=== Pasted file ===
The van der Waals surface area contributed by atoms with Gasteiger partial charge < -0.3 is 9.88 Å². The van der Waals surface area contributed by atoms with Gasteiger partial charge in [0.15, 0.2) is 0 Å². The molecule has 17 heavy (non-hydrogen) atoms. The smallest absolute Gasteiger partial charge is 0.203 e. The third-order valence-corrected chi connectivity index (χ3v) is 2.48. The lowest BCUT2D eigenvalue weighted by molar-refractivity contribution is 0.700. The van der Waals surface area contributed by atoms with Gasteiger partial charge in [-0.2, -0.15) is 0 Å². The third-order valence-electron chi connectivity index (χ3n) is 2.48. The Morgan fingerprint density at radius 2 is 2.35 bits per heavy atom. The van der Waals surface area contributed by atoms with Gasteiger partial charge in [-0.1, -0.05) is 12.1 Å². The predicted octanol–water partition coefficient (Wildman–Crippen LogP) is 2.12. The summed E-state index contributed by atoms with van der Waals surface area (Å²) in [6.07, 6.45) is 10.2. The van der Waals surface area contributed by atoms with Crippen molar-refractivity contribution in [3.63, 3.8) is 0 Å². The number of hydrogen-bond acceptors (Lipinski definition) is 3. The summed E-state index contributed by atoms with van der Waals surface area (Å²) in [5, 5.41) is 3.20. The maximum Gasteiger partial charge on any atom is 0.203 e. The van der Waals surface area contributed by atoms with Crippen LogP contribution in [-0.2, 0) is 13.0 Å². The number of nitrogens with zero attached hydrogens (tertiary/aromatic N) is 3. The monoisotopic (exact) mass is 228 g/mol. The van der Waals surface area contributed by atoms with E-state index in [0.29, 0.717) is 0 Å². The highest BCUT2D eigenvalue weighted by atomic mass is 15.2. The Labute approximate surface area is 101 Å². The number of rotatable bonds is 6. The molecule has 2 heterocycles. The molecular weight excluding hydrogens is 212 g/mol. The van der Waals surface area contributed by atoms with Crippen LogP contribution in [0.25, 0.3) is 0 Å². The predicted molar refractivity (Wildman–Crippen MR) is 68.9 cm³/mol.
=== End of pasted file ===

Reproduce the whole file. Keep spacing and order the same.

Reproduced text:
The van der Waals surface area contributed by atoms with Gasteiger partial charge < -0.3 is 9.88 Å². The van der Waals surface area contributed by atoms with Gasteiger partial charge in [0.15, 0.2) is 0 Å². The molecule has 17 heavy (non-hydrogen) atoms. The smallest absolute Gasteiger partial charge is 0.203 e. The third-order valence-corrected chi connectivity index (χ3v) is 2.48. The lowest BCUT2D eigenvalue weighted by molar-refractivity contribution is 0.700. The van der Waals surface area contributed by atoms with Gasteiger partial charge in [-0.2, -0.15) is 0 Å². The third-order valence-electron chi connectivity index (χ3n) is 2.48. The Morgan fingerprint density at radius 2 is 2.35 bits per heavy atom. The van der Waals surface area contributed by atoms with Gasteiger partial charge in [-0.1, -0.05) is 12.1 Å². The predicted octanol–water partition coefficient (Wildman–Crippen LogP) is 2.12. The summed E-state index contributed by atoms with van der Waals surface area (Å²) in [6.07, 6.45) is 10.2. The van der Waals surface area contributed by atoms with Crippen molar-refractivity contribution in [3.63, 3.8) is 0 Å². The number of hydrogen-bond acceptors (Lipinski definition) is 3. The summed E-state index contributed by atoms with van der Waals surface area (Å²) in [5, 5.41) is 3.20. The maximum Gasteiger partial charge on any atom is 0.203 e. The van der Waals surface area contributed by atoms with Crippen LogP contribution in [-0.2, 0) is 13.0 Å². The number of nitrogens with zero attached hydrogens (tertiary/aromatic N) is 3. The monoisotopic (exact) mass is 228 g/mol. The van der Waals surface area contributed by atoms with E-state index in [0.29, 0.717) is 0 Å². The highest BCUT2D eigenvalue weighted by atomic mass is 15.2. The Labute approximate surface area is 101 Å². The number of rotatable bonds is 6. The molecule has 2 heterocycles. The molecular weight excluding hydrogens is 212 g/mol. The van der Waals surface area contributed by atoms with Crippen LogP contribution in [0.25, 0.3) is 0 Å². The predicted molar refractivity (Wildman–Crippen MR) is 68.9 cm³/mol.